If your meditation space prevents you from making noise, you can do this silent alternative: rather than throwing out the sounds, let the catharsis in the second stage take place entirely through bodily movements. In the third stage, the sound Hoo! can be hammered silently inside, and the fifth stage can become an expressive dance


Modern man is a very new phenomenon. No traditional method can be used exactly as it exists because modern man never existed before. So, in a way, all traditional methods have become irrelevant.
For example, the body has changed so much. It is so drugged that no traditional method can be helpful. The whole atmosphere is artificial now: the air, the water, society, living conditions. Nothing is natural. You are born in artificiality; you develop in it. So traditional methods will prove harmful today. They will have to be changed according to the modern situation.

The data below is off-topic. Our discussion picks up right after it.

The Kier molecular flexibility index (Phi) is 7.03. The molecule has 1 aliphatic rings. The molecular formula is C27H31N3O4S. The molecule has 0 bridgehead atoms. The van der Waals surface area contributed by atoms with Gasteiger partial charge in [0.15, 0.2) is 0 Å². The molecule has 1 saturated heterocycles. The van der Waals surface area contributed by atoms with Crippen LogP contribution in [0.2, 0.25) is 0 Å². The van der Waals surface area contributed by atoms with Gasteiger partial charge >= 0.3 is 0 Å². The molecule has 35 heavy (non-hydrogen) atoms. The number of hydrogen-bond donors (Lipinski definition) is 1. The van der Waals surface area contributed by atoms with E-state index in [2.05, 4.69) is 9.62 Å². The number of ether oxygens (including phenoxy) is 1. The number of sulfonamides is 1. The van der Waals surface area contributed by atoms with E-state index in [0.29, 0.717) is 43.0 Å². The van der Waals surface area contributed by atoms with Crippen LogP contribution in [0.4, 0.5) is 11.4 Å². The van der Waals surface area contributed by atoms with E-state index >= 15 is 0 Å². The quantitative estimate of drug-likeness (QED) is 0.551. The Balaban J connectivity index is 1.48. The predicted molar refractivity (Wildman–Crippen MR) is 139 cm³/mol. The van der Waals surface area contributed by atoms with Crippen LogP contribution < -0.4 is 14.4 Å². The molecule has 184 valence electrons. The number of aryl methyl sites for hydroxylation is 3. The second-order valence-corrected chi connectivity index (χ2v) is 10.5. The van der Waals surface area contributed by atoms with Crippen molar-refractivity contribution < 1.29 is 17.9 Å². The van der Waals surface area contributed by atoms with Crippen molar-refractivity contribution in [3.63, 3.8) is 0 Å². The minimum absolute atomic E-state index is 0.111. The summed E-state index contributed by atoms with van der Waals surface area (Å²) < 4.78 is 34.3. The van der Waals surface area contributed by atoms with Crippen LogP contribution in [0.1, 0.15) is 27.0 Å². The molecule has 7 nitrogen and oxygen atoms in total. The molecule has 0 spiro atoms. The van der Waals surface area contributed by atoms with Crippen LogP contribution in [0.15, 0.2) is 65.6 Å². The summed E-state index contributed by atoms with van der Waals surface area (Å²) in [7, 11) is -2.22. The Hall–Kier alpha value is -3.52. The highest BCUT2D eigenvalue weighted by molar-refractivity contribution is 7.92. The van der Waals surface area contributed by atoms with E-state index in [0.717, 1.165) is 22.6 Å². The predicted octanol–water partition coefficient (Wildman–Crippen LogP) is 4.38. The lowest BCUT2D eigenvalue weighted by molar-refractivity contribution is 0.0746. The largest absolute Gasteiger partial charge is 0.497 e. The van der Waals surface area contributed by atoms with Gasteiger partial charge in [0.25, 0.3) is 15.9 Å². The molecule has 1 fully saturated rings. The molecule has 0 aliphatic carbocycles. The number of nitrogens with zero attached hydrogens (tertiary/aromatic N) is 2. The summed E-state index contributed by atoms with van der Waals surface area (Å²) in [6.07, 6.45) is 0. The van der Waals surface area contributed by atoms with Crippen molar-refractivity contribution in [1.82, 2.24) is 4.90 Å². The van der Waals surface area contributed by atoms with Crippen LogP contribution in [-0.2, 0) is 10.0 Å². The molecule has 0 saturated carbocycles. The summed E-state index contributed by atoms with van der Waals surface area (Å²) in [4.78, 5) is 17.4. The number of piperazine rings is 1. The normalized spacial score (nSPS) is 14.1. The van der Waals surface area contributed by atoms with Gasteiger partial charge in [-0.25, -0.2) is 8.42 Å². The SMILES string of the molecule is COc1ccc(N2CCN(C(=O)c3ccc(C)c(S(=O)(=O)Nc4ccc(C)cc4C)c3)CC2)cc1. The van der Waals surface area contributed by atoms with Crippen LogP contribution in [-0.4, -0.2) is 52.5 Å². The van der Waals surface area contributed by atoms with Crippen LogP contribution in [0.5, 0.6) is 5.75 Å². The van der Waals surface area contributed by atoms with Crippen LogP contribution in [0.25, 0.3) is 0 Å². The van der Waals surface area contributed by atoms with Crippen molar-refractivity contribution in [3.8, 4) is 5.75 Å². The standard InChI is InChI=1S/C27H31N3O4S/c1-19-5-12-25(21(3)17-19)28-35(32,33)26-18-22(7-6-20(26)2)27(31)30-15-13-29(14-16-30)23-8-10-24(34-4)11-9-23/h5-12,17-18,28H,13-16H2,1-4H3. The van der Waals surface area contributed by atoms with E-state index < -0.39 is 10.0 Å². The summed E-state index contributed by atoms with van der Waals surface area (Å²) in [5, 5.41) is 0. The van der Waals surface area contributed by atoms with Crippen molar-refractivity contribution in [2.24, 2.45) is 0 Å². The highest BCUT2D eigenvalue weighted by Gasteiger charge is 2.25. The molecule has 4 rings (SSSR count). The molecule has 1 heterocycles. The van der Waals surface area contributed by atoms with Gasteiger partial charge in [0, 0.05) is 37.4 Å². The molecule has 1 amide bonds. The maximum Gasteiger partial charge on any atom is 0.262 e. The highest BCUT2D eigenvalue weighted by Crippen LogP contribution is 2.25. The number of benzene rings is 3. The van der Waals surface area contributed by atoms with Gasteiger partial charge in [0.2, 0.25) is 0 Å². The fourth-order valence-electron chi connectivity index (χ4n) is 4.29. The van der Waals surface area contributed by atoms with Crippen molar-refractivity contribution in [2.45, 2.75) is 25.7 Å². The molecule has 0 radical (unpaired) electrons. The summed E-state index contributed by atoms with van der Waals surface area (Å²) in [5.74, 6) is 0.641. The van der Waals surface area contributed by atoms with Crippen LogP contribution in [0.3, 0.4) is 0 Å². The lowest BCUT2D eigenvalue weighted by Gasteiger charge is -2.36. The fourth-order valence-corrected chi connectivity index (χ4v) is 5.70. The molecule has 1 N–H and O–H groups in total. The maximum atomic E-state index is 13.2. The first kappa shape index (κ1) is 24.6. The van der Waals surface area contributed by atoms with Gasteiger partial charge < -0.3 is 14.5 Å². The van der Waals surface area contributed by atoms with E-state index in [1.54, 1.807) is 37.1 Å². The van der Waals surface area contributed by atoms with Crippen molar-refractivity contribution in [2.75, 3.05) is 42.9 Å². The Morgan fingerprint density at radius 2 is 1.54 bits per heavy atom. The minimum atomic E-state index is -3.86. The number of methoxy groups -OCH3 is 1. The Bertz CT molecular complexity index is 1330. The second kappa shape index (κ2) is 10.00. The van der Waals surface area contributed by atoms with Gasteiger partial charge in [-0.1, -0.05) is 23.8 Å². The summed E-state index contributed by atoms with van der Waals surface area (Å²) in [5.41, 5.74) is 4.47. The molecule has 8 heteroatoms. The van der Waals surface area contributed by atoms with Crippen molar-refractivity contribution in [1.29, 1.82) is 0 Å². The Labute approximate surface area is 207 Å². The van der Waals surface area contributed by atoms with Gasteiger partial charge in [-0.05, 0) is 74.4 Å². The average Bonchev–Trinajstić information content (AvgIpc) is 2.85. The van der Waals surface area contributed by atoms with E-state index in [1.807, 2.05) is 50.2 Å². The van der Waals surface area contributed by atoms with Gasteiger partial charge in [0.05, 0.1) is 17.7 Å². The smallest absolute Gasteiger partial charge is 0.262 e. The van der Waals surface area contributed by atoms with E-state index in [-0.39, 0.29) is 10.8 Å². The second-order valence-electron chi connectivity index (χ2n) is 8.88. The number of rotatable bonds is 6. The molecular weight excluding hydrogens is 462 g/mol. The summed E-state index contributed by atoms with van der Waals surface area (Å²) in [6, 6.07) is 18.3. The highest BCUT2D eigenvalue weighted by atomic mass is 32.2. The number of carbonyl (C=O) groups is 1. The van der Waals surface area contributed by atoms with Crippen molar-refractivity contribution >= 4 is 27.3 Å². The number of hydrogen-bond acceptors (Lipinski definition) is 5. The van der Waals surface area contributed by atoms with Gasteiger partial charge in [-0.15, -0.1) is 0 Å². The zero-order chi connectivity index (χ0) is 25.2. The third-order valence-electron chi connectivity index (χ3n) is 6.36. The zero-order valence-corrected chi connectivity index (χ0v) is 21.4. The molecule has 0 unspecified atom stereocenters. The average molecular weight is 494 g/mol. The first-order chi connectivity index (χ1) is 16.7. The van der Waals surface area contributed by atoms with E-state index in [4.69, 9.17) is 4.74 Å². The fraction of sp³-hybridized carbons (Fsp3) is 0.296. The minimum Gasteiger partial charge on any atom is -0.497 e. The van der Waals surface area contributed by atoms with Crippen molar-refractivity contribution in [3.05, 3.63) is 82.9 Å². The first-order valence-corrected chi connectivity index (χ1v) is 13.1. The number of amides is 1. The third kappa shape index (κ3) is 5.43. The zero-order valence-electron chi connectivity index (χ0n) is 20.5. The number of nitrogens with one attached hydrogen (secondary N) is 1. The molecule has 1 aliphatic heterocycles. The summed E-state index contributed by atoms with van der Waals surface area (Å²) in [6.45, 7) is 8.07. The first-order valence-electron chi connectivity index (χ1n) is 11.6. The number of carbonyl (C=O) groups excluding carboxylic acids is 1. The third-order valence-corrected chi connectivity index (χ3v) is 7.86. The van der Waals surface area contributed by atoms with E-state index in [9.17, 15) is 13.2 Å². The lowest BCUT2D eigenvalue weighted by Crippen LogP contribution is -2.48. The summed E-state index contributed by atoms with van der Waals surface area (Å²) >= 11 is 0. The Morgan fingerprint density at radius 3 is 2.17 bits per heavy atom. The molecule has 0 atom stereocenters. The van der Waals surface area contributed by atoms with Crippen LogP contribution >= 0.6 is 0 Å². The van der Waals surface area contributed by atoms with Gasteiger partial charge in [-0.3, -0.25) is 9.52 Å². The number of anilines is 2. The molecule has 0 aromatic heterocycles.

Another thing: the quality of the mind has basically changed. In Patanjali's [the most famous commentator on Yoga] days, the center of the human personality was not the brain; it was the heart. Before that, it was not even the heart. It was still lower, near the navel. The center has gone even further from the navel. Now, the center is the brain. That is why teachings like those of Krishnamurti have appeal. No method is needed, no technique is needed – only understanding. But if it is just a verbal understanding, just intellectual, nothing changes, nothing is transformed. It again becomes an accumulation of knowledge.